Richard’s Almanac: And they call it puppy love

A cute (and well trained) puppy is the way to go. STOCK IMAGE

STOCK IMAGE A cute (and well trained) puppy is the way to go.

I was pleased to hear from Senior Center Director Laurie Fanelli last week that she’s getting out of rehab after fracturing her hip. She said she’d be back at her office this week. Great recovery Laurie! You were missed at the Center and everyone’s glad you’re returning.

Laurie recently found herself in a predicament that’s all too common with seniors. She was walking her daughter’s dog when it pulled her down. An accident, and not the pooch’s fault, but a scary situation nonetheless.

We all have to be careful with our four-legged friends. Those who give us unconditional love  are not aware of  some of the limitations of seniors.

We have to be very careful around dogs, particularly large ones. Last Saturday morning when I was at my daughter’s place, her dog jumped up on me and got my pants all muddy. When I responded with a yell, she acted dejected and hid behind my daughter. I felt bad but someone has to raise his voice to her. It’s not the first time she’s done that.

During a visit to Worcester this weekend for dinner at a very dog friendly home, I was jumped on by a medium-sized Australian shepherd. When I made my displeasure known to the dog — who did not seem to care — I was told that he was just trying to get at my eye level and that if I wanted to connect with him I should get down to his eye level. I am not that devoted. But I was in his house after all.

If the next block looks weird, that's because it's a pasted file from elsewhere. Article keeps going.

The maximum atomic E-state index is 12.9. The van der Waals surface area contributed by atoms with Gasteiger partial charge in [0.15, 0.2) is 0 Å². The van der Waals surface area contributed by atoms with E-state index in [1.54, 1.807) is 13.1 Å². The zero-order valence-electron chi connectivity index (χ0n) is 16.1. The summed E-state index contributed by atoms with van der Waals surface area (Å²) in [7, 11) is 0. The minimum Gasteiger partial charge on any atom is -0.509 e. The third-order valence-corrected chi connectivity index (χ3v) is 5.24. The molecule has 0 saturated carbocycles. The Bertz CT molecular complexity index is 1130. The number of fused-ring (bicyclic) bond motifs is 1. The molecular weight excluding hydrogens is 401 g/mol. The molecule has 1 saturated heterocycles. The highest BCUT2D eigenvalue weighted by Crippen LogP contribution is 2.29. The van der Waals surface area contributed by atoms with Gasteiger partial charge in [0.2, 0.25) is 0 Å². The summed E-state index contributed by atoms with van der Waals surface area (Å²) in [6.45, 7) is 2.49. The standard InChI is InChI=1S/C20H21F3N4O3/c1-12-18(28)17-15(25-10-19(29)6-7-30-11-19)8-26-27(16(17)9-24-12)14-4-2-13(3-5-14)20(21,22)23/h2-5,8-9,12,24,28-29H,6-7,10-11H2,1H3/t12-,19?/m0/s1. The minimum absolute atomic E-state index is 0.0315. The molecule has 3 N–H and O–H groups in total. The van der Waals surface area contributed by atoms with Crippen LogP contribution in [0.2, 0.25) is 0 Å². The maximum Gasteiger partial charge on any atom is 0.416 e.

I have dog-sat for my son who has a rather large pitbull mix. A lovely and gentle companion except when I try to walk him and he sees another dog. One time he almost jumped in the window of a slow moving passing car with a barker hanging out of it. Very nerve wracking.

I have had my share of dogs over the years and I have never been very good at training them. I had a Belgian shepherd named Hamlet who always had to get to the other side just to find out what was there. He would chew through doors just to do that. And he would never take care of business in front of anyone. He had to walk into the woods alone to his special spot. I lost him upstate during hunting season.

Then I had an Anatolian shepherd female named Zephyr. Totally incorrigible. I wound up giving her away to someone more sensitive to her needs than I.

My last dog was Hank, a red Siberian Husky. I must say that Hank was loyal and extremely good looking and that was it. He would nip at people who tried to pet him. He had a taste for fresh chickens. I wound up replacing neighbors’ chickens every time Hank would eat a few. And he’d eat the whole bird — feathers and all.

He was arrested by the dog warden on a few occasions and one time I had to claim him from a holding pen at the dump.

I knew one septuagenarian who became wheelchair-bound while walking the family dog who bolted for a rabbit. But there are so many other stories about the great things that man’s best friends do. I know a standard poodle who makes regular visits to elderly patients at a local hospital. I know of a German shepherd who saved a family by waking them up in a fire. The stories go on.

I think that if I were getting another dog, I’d investigate the ones trained by the monks at New Skete in Cambridge, New York. They’re supposed to be the best for behavior.

I’ll see.

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